Depending on the industry, by 2030, service robots should be able to fill as much as 30 percent of open positions. According to PwC’s analysis of the impact of robots on the Dutch labour market, Financieele Dagblad says that they might replace more than half of the sector’s human workers.
Using a service robot “helps staff to lift more, sort faster, or deliver stuff from A to B faster,” PwC chief economist Jan Willem Velthuijsen told FD. Robotic arms in factories, AI-powered apps like ChatGPT, and robots used in medicine are all examples.
PwC predicts that AI will greatly enhance these machines in the next years. Self-learning robots will have enhanced sensory capabilities, including greater vision, hearing, and communication. Because of this, various uses previously out of reach become feasible in service industries. Consider the catering, retail, and medical industries.
Different sectors that will get maximum benefit from robots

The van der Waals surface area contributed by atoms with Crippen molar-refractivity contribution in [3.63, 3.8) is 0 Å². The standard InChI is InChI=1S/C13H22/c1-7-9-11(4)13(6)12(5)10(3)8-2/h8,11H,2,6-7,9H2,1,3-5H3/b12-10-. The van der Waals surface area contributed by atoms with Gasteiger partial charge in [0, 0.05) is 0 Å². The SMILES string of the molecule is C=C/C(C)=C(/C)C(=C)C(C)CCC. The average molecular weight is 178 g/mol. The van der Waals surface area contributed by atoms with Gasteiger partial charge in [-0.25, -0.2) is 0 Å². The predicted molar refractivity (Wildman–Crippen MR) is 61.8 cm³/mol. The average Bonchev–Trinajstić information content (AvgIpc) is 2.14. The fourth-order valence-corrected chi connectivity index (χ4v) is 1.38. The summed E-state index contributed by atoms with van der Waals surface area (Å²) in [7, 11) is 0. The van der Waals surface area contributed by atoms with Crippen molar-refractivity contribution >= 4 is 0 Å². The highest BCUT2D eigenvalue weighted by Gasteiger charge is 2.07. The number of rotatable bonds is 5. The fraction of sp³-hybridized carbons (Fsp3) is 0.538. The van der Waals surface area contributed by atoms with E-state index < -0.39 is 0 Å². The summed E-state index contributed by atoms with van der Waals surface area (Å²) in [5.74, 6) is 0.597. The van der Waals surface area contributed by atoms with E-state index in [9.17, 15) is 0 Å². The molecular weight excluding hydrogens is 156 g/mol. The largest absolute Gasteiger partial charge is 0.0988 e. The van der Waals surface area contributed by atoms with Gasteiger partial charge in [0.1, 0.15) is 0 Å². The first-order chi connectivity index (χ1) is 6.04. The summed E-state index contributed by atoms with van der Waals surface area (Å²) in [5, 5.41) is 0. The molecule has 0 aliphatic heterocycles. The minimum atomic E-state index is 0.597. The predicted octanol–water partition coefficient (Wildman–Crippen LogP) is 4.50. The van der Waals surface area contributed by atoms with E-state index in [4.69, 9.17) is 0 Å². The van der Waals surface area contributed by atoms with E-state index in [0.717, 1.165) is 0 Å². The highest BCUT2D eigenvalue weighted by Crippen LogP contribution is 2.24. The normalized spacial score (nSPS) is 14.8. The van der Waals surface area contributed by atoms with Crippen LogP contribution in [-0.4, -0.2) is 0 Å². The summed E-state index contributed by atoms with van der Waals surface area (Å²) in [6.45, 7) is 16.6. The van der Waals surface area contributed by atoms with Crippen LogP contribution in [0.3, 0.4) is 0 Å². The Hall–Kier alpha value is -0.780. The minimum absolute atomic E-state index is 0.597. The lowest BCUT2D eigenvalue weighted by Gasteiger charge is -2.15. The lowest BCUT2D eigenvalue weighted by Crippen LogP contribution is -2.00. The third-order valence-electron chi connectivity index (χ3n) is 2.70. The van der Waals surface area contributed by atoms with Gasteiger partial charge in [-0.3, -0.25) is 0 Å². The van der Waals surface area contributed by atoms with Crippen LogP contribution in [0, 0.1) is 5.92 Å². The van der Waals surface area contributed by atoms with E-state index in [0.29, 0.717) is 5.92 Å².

Nonetheless, Veldthuijsen said that the transportation and storage industries continue to see the greatest growth. By 2030, there are projected to be roughly 65,000 opportunities in this industry; robots can fill more than half of those positions. They could fill 46% of manufacturing positions, 36% of construction positions, and 35% of retail and wholesale positions.
The healthcare and education service sectors, which are already experiencing severe human resource shortages, stand to benefit less from robots. But in absolute terms, they can still make a big difference because so many people are employed in these fields. Service robots have the potential to fill 110,000 positions in the healthcare industry and 17,000 positions in the education sector.
PwC claims that the Netherlands is falling behind other European nations in terms of employing robots. In 2020, only 2% of enterprises in the Netherlands deployed them, below the EU average of 70%. PwC was unable to determine why this is the case, despite the fact that Dutch citizens have a positive attitude towards the machines, the cost of labour is high, there is sufficient capital available to invest in robotization in the Netherlands, and numerous tech firms in the country are developing such technologies.
According to Velthuijzen, worker resistance is to blame. Healthcare and education, two fields where robots can make a significant impact, tend to employ older humans who are less likely to embrace automation.
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